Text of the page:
Born and raised in New Orleans, Stanton Moore’s playing is especially connected to the city, its culture and collaborative spirit. Modern Drummer has called Moore’s trademark sound “infectious, jazz-meets-Bonham, nouveau second-line. In the early ‘90s, Moore helped found the New Orleans-based essential funk band Galactic. Moore launched his solo career in 1998. He has appeared on Heavy Metal Grammy nominees Corrosion of Conformity’s In the Arms of God, Irma Thomas’ After the Rain (winning a grammy in the process), Robert Walter’s Super Heavy Organ, Tom Morello (Rage Against the Machine) and Boots Riley’s (the Coup) Street Sweeper Social Club, Will BernarDiane Birch’s Bible Belt, Alec Ounsworth’s (Clap Your Hands Say Yeah) Mo Beauty. He continues to play dates globally with an ever-evolving cast of musicians including John Scofield; Karl Denson; George Porter, Jr., Leo Nocentelli, Charlie Hunter; Warren Haynes; John Medeski and Chris Wood, Donald Harrison Jr.Dr. Lonnie Smith, Dr. John, Tab Benoit, Robert Walter; the New Orleans Klezmer All-Stars and the Preservation Hall Jazz Band.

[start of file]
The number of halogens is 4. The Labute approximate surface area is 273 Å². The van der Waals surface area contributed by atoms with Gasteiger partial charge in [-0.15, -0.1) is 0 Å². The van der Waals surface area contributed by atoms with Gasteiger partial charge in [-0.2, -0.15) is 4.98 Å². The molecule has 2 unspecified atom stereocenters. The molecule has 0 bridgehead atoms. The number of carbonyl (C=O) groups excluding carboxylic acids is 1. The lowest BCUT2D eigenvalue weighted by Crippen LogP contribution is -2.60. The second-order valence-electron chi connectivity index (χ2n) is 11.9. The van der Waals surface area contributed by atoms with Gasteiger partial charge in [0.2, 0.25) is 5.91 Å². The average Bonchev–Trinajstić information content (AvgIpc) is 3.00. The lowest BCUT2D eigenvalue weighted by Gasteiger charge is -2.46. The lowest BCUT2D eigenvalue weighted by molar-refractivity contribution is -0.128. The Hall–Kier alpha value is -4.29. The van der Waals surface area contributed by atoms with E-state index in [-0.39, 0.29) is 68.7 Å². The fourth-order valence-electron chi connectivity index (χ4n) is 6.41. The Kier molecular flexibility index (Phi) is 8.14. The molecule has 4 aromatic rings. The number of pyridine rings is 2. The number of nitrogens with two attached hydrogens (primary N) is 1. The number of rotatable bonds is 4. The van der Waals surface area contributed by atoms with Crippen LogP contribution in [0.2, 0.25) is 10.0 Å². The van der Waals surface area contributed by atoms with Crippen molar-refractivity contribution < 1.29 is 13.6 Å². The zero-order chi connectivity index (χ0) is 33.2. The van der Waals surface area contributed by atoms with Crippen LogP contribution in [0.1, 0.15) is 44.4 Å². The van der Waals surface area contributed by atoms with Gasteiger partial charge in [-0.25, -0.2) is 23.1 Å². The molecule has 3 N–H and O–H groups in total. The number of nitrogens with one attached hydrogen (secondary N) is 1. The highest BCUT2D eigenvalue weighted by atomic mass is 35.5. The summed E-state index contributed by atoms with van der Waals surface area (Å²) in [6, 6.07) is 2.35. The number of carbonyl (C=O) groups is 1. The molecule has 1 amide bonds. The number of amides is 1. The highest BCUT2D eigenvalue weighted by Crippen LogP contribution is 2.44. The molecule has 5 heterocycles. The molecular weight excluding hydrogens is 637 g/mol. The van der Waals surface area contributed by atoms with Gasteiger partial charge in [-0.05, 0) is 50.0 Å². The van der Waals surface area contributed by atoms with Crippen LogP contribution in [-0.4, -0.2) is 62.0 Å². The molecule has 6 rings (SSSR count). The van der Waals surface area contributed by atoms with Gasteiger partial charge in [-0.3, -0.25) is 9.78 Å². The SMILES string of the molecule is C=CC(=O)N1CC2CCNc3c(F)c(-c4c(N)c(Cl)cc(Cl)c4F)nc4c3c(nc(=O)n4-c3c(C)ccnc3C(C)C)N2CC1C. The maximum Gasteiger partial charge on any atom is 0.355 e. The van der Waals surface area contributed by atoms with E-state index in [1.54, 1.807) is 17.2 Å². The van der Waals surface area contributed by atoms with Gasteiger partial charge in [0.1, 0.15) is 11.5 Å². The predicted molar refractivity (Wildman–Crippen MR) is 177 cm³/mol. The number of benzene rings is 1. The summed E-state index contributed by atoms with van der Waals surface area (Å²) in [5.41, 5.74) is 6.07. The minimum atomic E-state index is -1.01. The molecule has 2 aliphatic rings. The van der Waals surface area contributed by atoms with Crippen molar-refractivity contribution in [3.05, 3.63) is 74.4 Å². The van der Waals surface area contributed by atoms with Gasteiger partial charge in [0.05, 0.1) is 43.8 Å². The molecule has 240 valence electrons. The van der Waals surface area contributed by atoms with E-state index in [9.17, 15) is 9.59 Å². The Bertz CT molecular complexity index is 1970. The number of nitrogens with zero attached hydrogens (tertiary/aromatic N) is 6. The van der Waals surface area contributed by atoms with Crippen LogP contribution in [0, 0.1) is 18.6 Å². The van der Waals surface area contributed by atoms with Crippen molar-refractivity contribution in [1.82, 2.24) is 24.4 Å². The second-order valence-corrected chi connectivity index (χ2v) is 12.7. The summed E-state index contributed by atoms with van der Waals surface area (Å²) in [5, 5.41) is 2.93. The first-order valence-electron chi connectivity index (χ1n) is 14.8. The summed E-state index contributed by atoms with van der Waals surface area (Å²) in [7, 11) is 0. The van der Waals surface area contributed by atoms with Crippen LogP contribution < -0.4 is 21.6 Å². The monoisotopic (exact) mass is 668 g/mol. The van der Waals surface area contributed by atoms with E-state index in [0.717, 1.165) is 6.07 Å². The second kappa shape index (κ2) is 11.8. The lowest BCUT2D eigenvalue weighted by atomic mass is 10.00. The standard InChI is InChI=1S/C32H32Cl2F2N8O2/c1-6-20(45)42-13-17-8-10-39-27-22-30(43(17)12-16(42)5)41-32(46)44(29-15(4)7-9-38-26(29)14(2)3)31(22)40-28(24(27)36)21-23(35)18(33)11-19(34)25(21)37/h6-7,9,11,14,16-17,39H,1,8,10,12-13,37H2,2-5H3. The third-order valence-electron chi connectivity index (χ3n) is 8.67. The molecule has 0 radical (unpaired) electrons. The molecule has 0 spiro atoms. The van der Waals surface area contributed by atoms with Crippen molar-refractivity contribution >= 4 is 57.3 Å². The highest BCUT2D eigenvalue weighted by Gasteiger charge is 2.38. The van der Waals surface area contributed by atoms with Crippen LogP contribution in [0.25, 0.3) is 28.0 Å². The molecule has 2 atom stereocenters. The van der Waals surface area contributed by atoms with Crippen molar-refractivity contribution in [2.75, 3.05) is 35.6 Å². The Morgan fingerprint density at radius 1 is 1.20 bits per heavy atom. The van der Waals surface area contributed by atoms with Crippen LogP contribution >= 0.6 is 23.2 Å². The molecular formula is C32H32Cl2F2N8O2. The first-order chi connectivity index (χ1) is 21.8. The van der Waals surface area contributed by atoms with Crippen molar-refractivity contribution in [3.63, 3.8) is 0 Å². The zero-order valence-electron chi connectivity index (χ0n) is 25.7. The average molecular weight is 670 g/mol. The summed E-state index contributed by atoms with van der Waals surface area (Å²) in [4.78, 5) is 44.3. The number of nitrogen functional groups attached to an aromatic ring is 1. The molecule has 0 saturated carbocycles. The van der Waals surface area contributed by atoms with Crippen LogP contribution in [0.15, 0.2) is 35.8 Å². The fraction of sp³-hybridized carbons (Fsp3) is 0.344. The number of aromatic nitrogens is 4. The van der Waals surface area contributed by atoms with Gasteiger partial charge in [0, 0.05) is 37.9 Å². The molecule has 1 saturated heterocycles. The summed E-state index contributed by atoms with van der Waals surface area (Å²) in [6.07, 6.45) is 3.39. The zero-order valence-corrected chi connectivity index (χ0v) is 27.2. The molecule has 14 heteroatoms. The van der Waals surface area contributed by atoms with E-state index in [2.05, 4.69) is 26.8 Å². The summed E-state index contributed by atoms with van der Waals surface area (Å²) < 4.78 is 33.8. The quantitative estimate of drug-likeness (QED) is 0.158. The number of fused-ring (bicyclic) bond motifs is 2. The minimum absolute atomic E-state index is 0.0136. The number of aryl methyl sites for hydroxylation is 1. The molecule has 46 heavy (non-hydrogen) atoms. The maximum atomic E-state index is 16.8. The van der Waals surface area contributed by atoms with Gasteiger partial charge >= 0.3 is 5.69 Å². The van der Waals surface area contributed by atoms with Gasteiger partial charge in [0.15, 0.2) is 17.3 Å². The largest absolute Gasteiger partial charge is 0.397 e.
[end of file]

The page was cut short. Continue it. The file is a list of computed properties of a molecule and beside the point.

Moore stays involved in education by constantly giving clinics and teaching master classes and private lessons all over the world. He has been a contributing writer for Drum!, Modern Drummer, and DownBeat magazines where he was featured on the covers of more than six drum publications. In 2005, he launched a signature line of cymbals with Bosphorus Cymbals and a signature drumstick with the Vic Firth stick company. In 2009, Moore developed his own drum company to introduce his signature titanium snare drum that he designed in conjunction with Ronn Dunnett. Moore steps into the role of producer on Anders Osborne’s next record due out next Spring.
The Stanton Moore Cymbal Sample Library was produced, recorded, and edited by John Emrich at his personal studio using the following equipment:
Direct Cymbal Mic – Nevaton MC49 – ATI8MX2
OH – Violet Flamingo Stereo – ATI8MX2
Room – Violet Vin50s (prototype) – ATI8MX2
Amb3 – Nevaton MC404 – Metric Halo ULN2+
Nuendo was used for the recording and Pro Tools for all of the editing. The entire collection was captured at 44.1 kHz 24 bit. The exact same hardware, cymbal placement, and sticks were used based on Stanton’s live/studio set up.